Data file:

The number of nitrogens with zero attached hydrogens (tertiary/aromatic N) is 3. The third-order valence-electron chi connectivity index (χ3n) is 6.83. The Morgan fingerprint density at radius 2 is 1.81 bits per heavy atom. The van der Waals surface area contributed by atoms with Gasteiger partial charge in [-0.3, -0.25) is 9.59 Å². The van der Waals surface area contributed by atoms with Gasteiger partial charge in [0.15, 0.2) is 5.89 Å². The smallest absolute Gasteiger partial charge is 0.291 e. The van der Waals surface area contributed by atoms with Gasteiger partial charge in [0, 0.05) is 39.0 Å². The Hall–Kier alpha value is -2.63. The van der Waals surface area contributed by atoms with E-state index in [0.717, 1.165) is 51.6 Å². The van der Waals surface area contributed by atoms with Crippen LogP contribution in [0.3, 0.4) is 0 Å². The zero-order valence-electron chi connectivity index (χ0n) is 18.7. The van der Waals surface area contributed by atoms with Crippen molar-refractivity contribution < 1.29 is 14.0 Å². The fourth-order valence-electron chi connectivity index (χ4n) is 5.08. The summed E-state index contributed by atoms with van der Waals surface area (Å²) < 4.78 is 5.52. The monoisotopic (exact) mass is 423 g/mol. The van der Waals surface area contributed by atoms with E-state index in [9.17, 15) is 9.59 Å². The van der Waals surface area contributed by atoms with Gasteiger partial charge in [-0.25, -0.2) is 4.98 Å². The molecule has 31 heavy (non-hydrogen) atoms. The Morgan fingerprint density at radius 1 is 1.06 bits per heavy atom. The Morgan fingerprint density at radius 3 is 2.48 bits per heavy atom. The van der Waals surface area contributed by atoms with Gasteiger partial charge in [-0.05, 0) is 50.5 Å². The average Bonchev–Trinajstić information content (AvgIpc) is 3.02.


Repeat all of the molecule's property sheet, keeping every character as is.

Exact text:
The number of nitrogens with zero attached hydrogens (tertiary/aromatic N) is 3. The third-order valence-electron chi connectivity index (χ3n) is 6.83. The Morgan fingerprint density at radius 2 is 1.81 bits per heavy atom. The van der Waals surface area contributed by atoms with Gasteiger partial charge in [-0.3, -0.25) is 9.59 Å². The van der Waals surface area contributed by atoms with Gasteiger partial charge in [0.15, 0.2) is 5.89 Å². The smallest absolute Gasteiger partial charge is 0.291 e. The van der Waals surface area contributed by atoms with Gasteiger partial charge in [0, 0.05) is 39.0 Å². The Hall–Kier alpha value is -2.63. The van der Waals surface area contributed by atoms with E-state index in [0.717, 1.165) is 51.6 Å². The van der Waals surface area contributed by atoms with Crippen LogP contribution in [0.3, 0.4) is 0 Å². The zero-order valence-electron chi connectivity index (χ0n) is 18.7. The van der Waals surface area contributed by atoms with Crippen molar-refractivity contribution < 1.29 is 14.0 Å². The fourth-order valence-electron chi connectivity index (χ4n) is 5.08. The summed E-state index contributed by atoms with van der Waals surface area (Å²) < 4.78 is 5.52. The monoisotopic (exact) mass is 423 g/mol. The van der Waals surface area contributed by atoms with E-state index in [9.17, 15) is 9.59 Å². The van der Waals surface area contributed by atoms with Gasteiger partial charge in [-0.25, -0.2) is 4.98 Å². The molecule has 31 heavy (non-hydrogen) atoms. The Morgan fingerprint density at radius 1 is 1.06 bits per heavy atom. The Morgan fingerprint density at radius 3 is 2.48 bits per heavy atom. The van der Waals surface area contributed by atoms with Gasteiger partial charge in [-0.05, 0) is 50.5 Å². The average Bonchev–Trinajstić information content (AvgIpc) is 3.02.